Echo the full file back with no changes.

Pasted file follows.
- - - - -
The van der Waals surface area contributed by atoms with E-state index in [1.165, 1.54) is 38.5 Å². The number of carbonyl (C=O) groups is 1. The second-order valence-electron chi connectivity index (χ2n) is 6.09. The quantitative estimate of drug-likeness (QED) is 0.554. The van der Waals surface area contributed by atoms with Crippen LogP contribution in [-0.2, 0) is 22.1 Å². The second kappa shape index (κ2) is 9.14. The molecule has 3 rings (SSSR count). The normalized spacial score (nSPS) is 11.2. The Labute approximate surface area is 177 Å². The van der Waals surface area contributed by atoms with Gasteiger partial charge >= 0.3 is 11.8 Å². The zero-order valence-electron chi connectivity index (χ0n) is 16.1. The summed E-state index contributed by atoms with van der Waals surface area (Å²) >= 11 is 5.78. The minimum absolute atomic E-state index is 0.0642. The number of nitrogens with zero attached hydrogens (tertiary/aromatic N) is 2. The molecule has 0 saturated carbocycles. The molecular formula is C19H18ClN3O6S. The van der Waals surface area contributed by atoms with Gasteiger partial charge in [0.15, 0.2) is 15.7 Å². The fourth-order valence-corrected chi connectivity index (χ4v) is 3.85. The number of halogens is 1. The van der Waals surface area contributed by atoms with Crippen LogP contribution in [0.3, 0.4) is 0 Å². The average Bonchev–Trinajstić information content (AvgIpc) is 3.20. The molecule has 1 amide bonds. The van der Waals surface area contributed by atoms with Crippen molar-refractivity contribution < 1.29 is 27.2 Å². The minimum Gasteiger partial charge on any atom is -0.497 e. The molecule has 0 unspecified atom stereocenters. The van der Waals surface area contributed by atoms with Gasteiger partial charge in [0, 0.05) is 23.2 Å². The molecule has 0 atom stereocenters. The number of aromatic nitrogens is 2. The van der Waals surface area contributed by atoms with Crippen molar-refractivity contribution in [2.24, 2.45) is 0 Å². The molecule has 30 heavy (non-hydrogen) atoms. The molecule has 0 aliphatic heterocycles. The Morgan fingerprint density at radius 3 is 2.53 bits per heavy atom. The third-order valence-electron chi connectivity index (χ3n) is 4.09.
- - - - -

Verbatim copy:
The van der Waals surface area contributed by atoms with E-state index in [1.165, 1.54) is 38.5 Å². The number of carbonyl (C=O) groups is 1. The second-order valence-electron chi connectivity index (χ2n) is 6.09. The quantitative estimate of drug-likeness (QED) is 0.554. The van der Waals surface area contributed by atoms with Crippen LogP contribution in [-0.2, 0) is 22.1 Å². The second kappa shape index (κ2) is 9.14. The molecule has 3 rings (SSSR count). The normalized spacial score (nSPS) is 11.2. The Labute approximate surface area is 177 Å². The van der Waals surface area contributed by atoms with Gasteiger partial charge >= 0.3 is 11.8 Å². The zero-order valence-electron chi connectivity index (χ0n) is 16.1. The summed E-state index contributed by atoms with van der Waals surface area (Å²) >= 11 is 5.78. The minimum absolute atomic E-state index is 0.0642. The number of nitrogens with zero attached hydrogens (tertiary/aromatic N) is 2. The molecule has 0 saturated carbocycles. The molecular formula is C19H18ClN3O6S. The van der Waals surface area contributed by atoms with Gasteiger partial charge in [0.15, 0.2) is 15.7 Å². The fourth-order valence-corrected chi connectivity index (χ4v) is 3.85. The number of halogens is 1. The van der Waals surface area contributed by atoms with Crippen LogP contribution in [0.3, 0.4) is 0 Å². The average Bonchev–Trinajstić information content (AvgIpc) is 3.20. The molecule has 1 amide bonds. The van der Waals surface area contributed by atoms with Crippen molar-refractivity contribution < 1.29 is 27.2 Å². The minimum Gasteiger partial charge on any atom is -0.497 e. The molecule has 0 unspecified atom stereocenters. The van der Waals surface area contributed by atoms with Gasteiger partial charge in [0, 0.05) is 23.2 Å². The molecule has 0 atom stereocenters. The number of aromatic nitrogens is 2. The van der Waals surface area contributed by atoms with Crippen molar-refractivity contribution in [2.24, 2.45) is 0 Å². The molecule has 30 heavy (non-hydrogen) atoms. The molecule has 0 aliphatic heterocycles. The Morgan fingerprint density at radius 3 is 2.53 bits per heavy atom. The third-order valence-electron chi connectivity index (χ3n) is 4.09.